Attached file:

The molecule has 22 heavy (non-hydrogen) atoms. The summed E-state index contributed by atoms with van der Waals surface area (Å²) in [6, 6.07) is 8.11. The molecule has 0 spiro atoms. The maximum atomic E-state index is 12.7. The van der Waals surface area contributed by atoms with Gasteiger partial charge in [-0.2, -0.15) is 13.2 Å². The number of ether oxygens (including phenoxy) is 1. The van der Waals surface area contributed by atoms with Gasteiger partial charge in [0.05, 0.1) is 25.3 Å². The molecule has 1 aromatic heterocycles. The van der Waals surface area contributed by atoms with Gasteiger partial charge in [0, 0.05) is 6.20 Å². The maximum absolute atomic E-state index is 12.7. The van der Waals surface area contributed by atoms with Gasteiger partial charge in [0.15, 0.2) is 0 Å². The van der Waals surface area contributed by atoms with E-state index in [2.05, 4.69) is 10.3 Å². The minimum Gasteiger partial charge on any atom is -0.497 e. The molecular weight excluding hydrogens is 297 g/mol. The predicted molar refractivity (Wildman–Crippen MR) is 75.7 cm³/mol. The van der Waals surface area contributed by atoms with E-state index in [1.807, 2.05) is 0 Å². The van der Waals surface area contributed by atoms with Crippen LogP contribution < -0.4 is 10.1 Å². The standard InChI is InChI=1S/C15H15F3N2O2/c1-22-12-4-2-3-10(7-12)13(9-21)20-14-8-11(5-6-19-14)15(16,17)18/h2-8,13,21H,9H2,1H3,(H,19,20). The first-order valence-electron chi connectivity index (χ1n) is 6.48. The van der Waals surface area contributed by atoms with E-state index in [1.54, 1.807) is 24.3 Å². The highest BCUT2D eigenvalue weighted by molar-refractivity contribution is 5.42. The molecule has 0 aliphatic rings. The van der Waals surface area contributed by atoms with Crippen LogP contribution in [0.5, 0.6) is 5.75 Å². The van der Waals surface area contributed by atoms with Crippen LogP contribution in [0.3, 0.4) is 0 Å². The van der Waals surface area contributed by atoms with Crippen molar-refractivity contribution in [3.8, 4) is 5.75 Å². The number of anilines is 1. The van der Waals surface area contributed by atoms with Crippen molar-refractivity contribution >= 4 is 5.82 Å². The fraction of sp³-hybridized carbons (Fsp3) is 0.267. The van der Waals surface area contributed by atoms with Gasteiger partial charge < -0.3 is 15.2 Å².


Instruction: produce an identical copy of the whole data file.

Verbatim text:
The molecule has 22 heavy (non-hydrogen) atoms. The summed E-state index contributed by atoms with van der Waals surface area (Å²) in [6, 6.07) is 8.11. The molecule has 0 spiro atoms. The maximum atomic E-state index is 12.7. The van der Waals surface area contributed by atoms with Gasteiger partial charge in [-0.2, -0.15) is 13.2 Å². The number of ether oxygens (including phenoxy) is 1. The van der Waals surface area contributed by atoms with Gasteiger partial charge in [0.05, 0.1) is 25.3 Å². The molecule has 1 aromatic heterocycles. The van der Waals surface area contributed by atoms with Gasteiger partial charge in [0, 0.05) is 6.20 Å². The maximum absolute atomic E-state index is 12.7. The van der Waals surface area contributed by atoms with Gasteiger partial charge in [0.15, 0.2) is 0 Å². The van der Waals surface area contributed by atoms with E-state index in [2.05, 4.69) is 10.3 Å². The minimum Gasteiger partial charge on any atom is -0.497 e. The molecular weight excluding hydrogens is 297 g/mol. The predicted molar refractivity (Wildman–Crippen MR) is 75.7 cm³/mol. The van der Waals surface area contributed by atoms with E-state index in [1.807, 2.05) is 0 Å². The van der Waals surface area contributed by atoms with Crippen LogP contribution < -0.4 is 10.1 Å². The standard InChI is InChI=1S/C15H15F3N2O2/c1-22-12-4-2-3-10(7-12)13(9-21)20-14-8-11(5-6-19-14)15(16,17)18/h2-8,13,21H,9H2,1H3,(H,19,20). The first-order valence-electron chi connectivity index (χ1n) is 6.48. The van der Waals surface area contributed by atoms with E-state index in [1.54, 1.807) is 24.3 Å². The highest BCUT2D eigenvalue weighted by molar-refractivity contribution is 5.42. The molecule has 0 aliphatic rings. The van der Waals surface area contributed by atoms with Crippen LogP contribution in [0.5, 0.6) is 5.75 Å². The van der Waals surface area contributed by atoms with Crippen LogP contribution in [0.3, 0.4) is 0 Å². The van der Waals surface area contributed by atoms with Crippen molar-refractivity contribution in [3.8, 4) is 5.75 Å². The number of anilines is 1. The van der Waals surface area contributed by atoms with Crippen molar-refractivity contribution >= 4 is 5.82 Å². The fraction of sp³-hybridized carbons (Fsp3) is 0.267. The van der Waals surface area contributed by atoms with Gasteiger partial charge < -0.3 is 15.2 Å².